Merriam-Webster Online Dictionary (2010). Retrieved April 20, 2010. http://www.merriam-webster.com/dictionary/autonomy

Muthen, L.K. & Muthen, B.O., (1998-2007). Mplus User's Guide. Fifth Edition. Los Angeles, CA: Muthen & Muthen.

Oetting, E.R. & Donnermeyer, J.F. (1998). Primary socialization theory: The etiology of drug use and deviance. Substance Use and Misuse, 33(4), 995-1026. doi: 10.1177/0734016806295582

Oman, R. F., Vesely, S., Aspy, C. B., McLeroy, K. R., Rodine, S., & Marshall, L. (2004). The potential protective effect of youth assets on adolescent alcohol and drug use. American Journal of Public Health, 94(8), 1425-1430. Retrieved from http://ajph.aphapublications.org/

Quick, B.L. & Stephenson, M.T. (2008). Examining the role of trait reactance and sensation-seeking on perceived threat, state reactance, and reactance restoration. Human Communication Research, 34(3), 448-476. doi: 10.1111/j.1468-2958.2008.00328.x

Ryan, R. M., & Lynch, J. H. (1989). Emotional autonomy versus detachment: Revisiting the vicissitudes of adolescence and young adulthood. Child Development, 60(2), 340-356. Retrieved from http://www.blackwellpublishing.com/

Slater, M. D., Kelly, K. J., Edwards, R. W., Thurman, P. J., Plested, B. A., Keefe, T. J., Lawrence, F. R., & Henry, K. L. (2006). Combining in-school and community-based media efforts: Reducing marijuana and alcohol uptake among younger adolescents. Health Education Research, 21(1), 157-167. doi: 10.1093/her/cyh056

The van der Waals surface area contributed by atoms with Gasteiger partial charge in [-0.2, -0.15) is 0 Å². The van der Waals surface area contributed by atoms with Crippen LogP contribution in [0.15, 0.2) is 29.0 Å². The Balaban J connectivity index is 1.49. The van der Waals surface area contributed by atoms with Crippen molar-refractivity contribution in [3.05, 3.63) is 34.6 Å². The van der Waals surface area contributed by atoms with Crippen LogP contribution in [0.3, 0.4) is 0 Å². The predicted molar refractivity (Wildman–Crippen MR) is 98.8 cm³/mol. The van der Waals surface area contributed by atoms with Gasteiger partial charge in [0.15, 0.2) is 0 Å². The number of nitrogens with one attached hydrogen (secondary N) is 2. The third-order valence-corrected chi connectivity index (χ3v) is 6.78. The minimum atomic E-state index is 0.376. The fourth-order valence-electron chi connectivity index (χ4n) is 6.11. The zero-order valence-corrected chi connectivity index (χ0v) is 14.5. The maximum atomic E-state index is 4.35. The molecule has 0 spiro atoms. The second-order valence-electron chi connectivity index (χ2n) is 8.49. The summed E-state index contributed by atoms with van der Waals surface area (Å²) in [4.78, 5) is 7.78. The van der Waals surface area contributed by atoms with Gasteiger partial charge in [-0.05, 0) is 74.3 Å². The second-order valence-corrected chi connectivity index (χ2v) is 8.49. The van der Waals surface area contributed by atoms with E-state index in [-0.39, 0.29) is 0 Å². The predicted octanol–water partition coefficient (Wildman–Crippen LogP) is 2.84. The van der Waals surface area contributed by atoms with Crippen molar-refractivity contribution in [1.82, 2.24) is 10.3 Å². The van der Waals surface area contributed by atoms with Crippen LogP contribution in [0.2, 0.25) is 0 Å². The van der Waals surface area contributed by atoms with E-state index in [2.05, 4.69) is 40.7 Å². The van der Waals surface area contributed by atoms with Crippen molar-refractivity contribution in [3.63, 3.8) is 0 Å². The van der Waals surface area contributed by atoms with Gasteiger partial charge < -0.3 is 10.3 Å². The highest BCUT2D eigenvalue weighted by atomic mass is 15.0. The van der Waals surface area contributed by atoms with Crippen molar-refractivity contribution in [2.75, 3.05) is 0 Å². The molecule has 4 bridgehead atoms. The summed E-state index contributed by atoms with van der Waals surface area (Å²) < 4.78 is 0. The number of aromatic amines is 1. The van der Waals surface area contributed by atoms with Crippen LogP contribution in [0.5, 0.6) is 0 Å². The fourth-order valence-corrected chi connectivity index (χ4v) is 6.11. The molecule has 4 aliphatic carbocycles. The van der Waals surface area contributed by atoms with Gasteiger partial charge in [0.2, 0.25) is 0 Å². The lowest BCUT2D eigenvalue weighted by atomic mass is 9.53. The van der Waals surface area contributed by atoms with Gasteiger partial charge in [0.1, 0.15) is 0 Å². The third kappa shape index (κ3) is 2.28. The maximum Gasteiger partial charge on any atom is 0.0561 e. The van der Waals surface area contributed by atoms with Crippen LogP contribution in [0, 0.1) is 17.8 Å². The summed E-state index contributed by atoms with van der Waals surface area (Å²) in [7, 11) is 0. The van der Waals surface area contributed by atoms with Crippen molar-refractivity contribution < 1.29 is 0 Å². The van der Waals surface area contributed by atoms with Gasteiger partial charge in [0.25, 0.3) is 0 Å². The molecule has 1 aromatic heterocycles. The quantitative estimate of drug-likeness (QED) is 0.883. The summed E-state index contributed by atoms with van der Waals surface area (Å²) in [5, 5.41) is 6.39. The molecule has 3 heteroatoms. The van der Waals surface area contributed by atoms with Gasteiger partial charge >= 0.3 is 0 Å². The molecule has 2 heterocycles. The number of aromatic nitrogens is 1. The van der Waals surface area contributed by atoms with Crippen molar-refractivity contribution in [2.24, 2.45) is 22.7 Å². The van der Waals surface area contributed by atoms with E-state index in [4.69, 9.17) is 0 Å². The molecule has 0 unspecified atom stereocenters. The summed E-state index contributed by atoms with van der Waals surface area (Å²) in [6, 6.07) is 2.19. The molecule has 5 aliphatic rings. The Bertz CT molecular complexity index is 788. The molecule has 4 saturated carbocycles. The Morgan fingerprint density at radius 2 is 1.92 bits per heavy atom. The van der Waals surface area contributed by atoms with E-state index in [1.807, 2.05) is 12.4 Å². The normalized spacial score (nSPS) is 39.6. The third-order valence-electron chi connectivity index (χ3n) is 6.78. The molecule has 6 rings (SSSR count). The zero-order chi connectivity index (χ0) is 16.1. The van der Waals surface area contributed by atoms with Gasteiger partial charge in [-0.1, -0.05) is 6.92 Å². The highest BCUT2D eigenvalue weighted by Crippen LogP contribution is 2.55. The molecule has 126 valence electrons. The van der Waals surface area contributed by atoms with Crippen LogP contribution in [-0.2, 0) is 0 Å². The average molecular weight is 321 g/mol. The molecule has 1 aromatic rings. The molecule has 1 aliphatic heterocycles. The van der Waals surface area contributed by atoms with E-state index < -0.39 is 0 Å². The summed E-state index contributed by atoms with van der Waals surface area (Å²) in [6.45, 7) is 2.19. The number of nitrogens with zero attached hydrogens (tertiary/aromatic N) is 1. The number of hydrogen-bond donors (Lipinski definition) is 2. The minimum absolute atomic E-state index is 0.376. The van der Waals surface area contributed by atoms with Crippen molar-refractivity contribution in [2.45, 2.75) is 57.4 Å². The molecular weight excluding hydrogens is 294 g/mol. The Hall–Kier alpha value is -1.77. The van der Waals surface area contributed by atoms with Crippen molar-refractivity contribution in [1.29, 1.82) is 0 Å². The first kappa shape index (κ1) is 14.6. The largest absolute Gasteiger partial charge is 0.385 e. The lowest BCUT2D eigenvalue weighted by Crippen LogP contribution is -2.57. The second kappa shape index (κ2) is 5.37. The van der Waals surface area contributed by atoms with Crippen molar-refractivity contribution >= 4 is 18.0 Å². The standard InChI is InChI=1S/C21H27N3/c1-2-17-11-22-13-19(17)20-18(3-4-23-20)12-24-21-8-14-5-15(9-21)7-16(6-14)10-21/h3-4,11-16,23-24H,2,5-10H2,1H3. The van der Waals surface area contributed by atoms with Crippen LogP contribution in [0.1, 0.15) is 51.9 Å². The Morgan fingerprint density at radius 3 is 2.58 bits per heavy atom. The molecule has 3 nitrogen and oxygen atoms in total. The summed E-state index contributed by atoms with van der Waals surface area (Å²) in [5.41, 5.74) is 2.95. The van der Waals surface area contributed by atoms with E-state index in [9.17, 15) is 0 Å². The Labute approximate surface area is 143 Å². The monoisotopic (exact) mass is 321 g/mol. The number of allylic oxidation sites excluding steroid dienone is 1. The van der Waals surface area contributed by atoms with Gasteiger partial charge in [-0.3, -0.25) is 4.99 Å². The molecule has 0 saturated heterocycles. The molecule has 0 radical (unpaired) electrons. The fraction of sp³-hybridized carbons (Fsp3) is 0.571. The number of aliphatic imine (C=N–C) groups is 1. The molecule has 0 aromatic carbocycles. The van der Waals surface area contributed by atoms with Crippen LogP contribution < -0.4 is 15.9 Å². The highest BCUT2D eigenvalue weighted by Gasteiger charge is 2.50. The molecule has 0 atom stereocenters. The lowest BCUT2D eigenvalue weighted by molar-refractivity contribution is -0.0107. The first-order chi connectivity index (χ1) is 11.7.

Slater, M.D., Kelly, K.J., Stanley, L., Lawrence, F., & Comello, M.L.G. (2011) Assessing media campaigns linking marijuana non-use with autonomy and aspirations: "Be Under Your Own Influence" and ONDCP's "Above the Influence". Prevention Science, 12, 12-22 doi 10.1007/s11121-010-0194-1

Trafimow, D. (2009). The theory of reasoned action: A case study of falsification in psychology. Theory & Psychology, 19(4), 501-518. doi: 10.1177/0959354309336319

Webb, T. L., & Sheeran, P. (2006). Does changing behavioral intentions engender behavior change? A meta-analysis of the experimental evidence. Psychological Bulletin, 132(2), 249-268. doi: 10.1037/0033-2909.132.2.249

Zuckerman, M. (1979). Sensation-seeking: Beyond the optimal level of arousaL Hillsdale NJ: Lawrence Erlbaum.

(1) The degrees of freedom for the robust weighted least squares estimator (WLSMV) in Mplus, Version 6.1 are estimated using a formula given in the Mplus Technical Appendices at www.statmodel.com.

Correspondence concerning this article should be addressed to: Kimberly L. Henry, Colorado State University, Department of Psychology, Fort Collins, CO 80523-1876, telephone: 970-491-5109, email: kim.henry@colostate.edu

Kimberly L. Henry & Annette Shtivelband

Colorado State University

Maria Leonora G. Comello

University of North Carolina-Chapel Hill